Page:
Singer Leon Bridges to join Willie Nelson in performing at O’Rourke rally
Kathy Griffin: My political support is 'not helpful' to candidates
Kathy Griffin is itching to hit the campaign trail again, but the politically active comedian recognizes she might not be much help to Democratic candidates she wants to support.
"It sucks because I've been so maligned that it's not helpful for me to stump for somebody," Griffin laments in a recent sit-down with ITK.
It's been more than a year since Griffin ignited a media firestorm by posing for a photo shoot with a prop made to look like President Trump's severed head. The Emmy Award-winner lost multiple endorsement deals following the May 2017 snapshot and issued an apology, which she later retracted.
The fallout from her Trump photo and the controversy that surrounds her have, in a way, put a limit on the extent of Griffin's political activism. Before the photo controversy, she hosted events for Sen. Cory Booker (D-N.J.) and former Sen. Al Franken (D-Minn.).
"Prior to my Trump photo, that was a good thing. But right now, to tell you the truth, there's so many bots after me and so much misinformation, and people have manipulated the photo that, I mean, I can laugh now but people will still write to me and say, 'OK, I understand it wasn't Donald Trump's severed head. But you shouldn't be taking a picture with any severed head.'"
"And I'm like, 'OK, what, do you think I went to the Severed Heads 'R Us?' "
For now, Griffin says, she'll speak out solely through events that allow her to use her comedic chops. But make no mistake about it, she says: that doesn't mean she's withdrawing from politics.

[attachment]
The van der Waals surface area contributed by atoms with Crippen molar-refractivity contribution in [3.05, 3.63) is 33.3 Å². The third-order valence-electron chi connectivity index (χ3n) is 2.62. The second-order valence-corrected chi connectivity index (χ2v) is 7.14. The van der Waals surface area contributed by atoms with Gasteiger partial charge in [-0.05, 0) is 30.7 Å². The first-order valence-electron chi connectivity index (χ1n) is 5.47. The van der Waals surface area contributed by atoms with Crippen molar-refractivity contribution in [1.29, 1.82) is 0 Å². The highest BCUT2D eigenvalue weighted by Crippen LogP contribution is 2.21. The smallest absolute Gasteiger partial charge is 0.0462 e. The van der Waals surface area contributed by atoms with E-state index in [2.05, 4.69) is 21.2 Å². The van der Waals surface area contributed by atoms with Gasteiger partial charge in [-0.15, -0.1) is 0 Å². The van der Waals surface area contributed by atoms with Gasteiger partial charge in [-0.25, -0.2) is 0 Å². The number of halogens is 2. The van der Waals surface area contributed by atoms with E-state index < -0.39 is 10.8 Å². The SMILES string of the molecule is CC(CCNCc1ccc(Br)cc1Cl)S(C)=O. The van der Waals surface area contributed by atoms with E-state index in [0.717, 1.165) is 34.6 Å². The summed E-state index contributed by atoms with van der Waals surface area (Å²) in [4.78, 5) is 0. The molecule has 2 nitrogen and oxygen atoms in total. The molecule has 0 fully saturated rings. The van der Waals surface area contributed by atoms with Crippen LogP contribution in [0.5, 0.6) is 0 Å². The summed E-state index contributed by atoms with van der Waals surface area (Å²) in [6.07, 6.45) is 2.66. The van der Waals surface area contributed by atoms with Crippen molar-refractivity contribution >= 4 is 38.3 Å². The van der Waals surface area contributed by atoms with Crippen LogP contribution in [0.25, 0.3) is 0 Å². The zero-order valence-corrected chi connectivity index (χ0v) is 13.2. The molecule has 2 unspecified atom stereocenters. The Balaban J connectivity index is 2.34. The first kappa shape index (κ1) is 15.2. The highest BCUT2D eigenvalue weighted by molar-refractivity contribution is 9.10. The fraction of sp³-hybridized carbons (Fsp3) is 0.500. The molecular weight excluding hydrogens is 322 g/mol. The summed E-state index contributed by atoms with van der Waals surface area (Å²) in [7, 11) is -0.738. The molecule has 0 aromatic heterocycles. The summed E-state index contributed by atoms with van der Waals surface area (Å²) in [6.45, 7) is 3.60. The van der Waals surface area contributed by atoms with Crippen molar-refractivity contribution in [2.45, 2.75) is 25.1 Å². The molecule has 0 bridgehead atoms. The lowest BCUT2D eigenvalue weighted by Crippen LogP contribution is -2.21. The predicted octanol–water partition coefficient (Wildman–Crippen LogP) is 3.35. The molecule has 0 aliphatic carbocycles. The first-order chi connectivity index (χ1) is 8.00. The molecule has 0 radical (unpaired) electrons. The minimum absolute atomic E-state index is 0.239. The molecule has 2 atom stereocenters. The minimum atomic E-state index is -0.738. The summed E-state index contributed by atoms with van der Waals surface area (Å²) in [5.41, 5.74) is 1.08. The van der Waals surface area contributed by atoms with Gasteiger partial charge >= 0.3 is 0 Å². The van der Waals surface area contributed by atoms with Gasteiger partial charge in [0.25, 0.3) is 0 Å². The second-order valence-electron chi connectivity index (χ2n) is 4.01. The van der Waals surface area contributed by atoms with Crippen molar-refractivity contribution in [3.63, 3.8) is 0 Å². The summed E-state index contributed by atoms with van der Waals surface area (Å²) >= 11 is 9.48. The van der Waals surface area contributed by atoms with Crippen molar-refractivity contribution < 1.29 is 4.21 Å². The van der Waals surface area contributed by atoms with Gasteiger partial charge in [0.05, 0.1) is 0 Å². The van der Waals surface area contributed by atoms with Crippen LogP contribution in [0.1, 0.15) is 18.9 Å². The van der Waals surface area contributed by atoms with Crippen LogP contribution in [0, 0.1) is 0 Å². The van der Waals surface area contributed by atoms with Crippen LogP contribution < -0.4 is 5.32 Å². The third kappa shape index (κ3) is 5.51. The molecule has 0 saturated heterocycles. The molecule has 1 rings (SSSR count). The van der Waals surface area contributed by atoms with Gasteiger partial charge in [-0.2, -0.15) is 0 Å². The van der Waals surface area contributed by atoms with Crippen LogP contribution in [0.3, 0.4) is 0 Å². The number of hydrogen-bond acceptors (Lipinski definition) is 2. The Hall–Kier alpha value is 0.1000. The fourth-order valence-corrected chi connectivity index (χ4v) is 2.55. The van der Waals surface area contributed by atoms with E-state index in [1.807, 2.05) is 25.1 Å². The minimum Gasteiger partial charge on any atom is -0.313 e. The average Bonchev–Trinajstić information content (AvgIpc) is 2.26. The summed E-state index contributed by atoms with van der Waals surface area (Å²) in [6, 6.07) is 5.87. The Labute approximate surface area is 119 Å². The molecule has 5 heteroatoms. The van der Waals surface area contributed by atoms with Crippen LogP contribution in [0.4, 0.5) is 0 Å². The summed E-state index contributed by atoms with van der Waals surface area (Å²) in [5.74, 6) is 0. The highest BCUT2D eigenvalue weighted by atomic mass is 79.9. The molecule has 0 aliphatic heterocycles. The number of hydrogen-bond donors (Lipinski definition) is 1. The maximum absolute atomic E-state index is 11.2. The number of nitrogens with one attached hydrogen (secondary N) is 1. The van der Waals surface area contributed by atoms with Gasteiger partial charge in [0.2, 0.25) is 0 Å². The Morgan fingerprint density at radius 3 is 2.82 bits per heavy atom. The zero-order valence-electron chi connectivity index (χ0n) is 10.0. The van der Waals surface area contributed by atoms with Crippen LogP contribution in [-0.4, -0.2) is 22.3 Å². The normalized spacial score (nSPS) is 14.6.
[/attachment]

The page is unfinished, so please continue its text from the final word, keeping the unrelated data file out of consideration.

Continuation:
"I haven't gotten soft at all. My resolve is even stronger."
And, as anyone who follows her on social media can ascertain, she's not backing down from being one of Trump's most vocal Hollywood critics.
"At this point my mom would be a better president than Trump, and she's 90 years old and drinks a box of wine a day. But even she would be better," cracks Griffin.
In addition to her international "Laugh Your Head Off" comedy tour - which last week rolled through Washington - Griffin says she's focused on keeping Democrats "united" going into 2020, citing enduring divisions between supporters of former presidential primary rivals Hillary Clinton and Sen. Bernie Sanders (I-Vt.).
She expresses early support for potential Democratic 2020 contenders Sen. Kamala Harris (Calif.) and Booker, but exclaims, "I think one thing that the disinformation campaign coming from everywhere has been effective at messaging - but it's wrong - is acting like the Dems don't have a great lineup to choose from. We have an amazing bench."
Griffin bats away critics who mock her as an out-of-touch, radical liberal celebrity. In June, the former "My Life on the D-List" star was among several - including Madonna and Johnny Depp - who were featured in a Republican National Committee ad called "The Left in 2018: Unhinged."
"Now that Madonna is in that ad with me, I feel like it's as if I did a duet with Madonna," Griffin quips.
After Trump, Griffin says, she doesn't want to see another celebrity become president.
"I'm old-fashioned. I like career politicians," says the comic, who's long made talking about Hollywood stars and pop culture part of her stand-up act.
"It's one of the reasons I love Barack Obama - the fact that he was a community organizer. I actually think that's better training for a career in politics," says Griffin.
Having been in the entertainment industry for decades, the 57-year-old Griffin says, "when you're in show business, to survive you have to make it your first focus - you just do. So that's why I'm just more in favor of a politician, a community servant, a congressperson to be in the highest, highest office."
"Yeah, I love smart celebrities because I like smart people, but I think in this environment it's better to have somebody that's really been around the world," explains Griffin.
Griffin says she'll "never" run for office herself, because she's so "filthy and vulgar."
But she says her political activism will outlive the Trump era.
"If, as the president would say, I get hit by a truck, I want - long after I've kicked the bucket, I want young women, young people of color, young LGBT folks, anyone who is disenfranchised or treated as disenfranchised communities by this administration, to look back at my particular story and go, 'You know what? That 57-year-old, red-haired chick did not go down.' "